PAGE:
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    Sounds great guys now I've just got to wait for my blank to arrive and start. Thank you all for the advice.
    For bedding compounds I was planning on using Devcon plastic steel what are your guys thoughts on it? Any better options or ones to steer clear of?
     
  11. Joel Russo

    Joel Russo Well-Known Member

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    May want to check out the recent thread about bedding compounds to get a feel for what some guys are using.
     
  12. JPaul17

    JPaul17 Active Member

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    Well I've been working on the stock for about the past week but having had my wisdom teeth out today I'm going to have to take a break. Figured I give progress report and post some pictures just to show where I'm at.

    Started out with and un-inletted Boyd's Thumbhole. While it has a few pros and a few cons it looks like it should turn out fine. I choose it because 1. It was cheap so if i screwed up I didn't feel bad for ruining a fine piece of wood. And 2. because the outside is already shaped I thought it would save me some time from doing a full blank. The only two faults are all because of me being a dumby. The laminate is really hard to work with because its so tough and since I'm only using files and chisels I have to watch for splitting and cracking. The second part being the most annoying was the color choice because the pepper laminate makes using a pencil to mark the wood nearly invisible. Other than that everything seems to be going good have the action and barrel completely inletted. Just need to add the pillars and glass then float the barrel. Right now I'm in the midst of inletting the trigger and pondering what to do with the magazine. Initial thoughts were to just use the stock one but now im wondering if I can make a five round AR mag work without bottom metal.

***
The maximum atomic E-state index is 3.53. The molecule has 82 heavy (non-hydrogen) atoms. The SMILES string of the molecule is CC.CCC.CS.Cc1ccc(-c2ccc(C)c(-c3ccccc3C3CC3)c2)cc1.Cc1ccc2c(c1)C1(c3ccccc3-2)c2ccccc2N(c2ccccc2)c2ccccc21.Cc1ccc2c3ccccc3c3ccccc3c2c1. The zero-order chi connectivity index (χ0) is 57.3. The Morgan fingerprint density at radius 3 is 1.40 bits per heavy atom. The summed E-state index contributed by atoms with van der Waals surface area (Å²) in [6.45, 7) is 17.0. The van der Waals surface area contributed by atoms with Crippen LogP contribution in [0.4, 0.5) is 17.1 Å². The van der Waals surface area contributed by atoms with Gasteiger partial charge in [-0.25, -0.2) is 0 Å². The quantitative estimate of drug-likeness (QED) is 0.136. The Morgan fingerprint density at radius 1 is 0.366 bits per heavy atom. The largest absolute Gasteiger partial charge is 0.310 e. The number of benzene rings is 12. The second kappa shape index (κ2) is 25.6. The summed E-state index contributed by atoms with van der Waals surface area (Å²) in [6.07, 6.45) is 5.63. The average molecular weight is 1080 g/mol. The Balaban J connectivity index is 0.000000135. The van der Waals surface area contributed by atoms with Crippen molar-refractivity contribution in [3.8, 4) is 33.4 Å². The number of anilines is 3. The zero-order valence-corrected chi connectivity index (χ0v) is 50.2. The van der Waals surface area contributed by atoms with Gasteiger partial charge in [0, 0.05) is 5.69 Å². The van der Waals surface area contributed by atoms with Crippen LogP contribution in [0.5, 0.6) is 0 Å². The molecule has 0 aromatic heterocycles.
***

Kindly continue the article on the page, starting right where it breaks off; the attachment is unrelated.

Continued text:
After that is all said and done I plan on reshaping the for end to a round bottom, add a flute for easier operation of the safety, inlet the trigger gaurd, and add my swivel studs.

    Now to the pictures.
     

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  13. JPaul17

    JPaul17 Active Member

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    Here's a few more pictures closer to the finishing stage. Have been using a drill press and a dremel with some sanding bits to help in the round areas and smooth out the chisel markings.
     

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  14. shortgrass

    shortgrass Well-Known Member

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    The bottom edge of the ejection/loading port and the 'relief' hole in the front ring are probably the 'middle' of the action. The metal should be inletted with half the metal above the wood line and half bellow the wood line It looks to me like it needs to be inletted deeper. I could be wrong as it's not in my hands. Pics don't tell the whole story.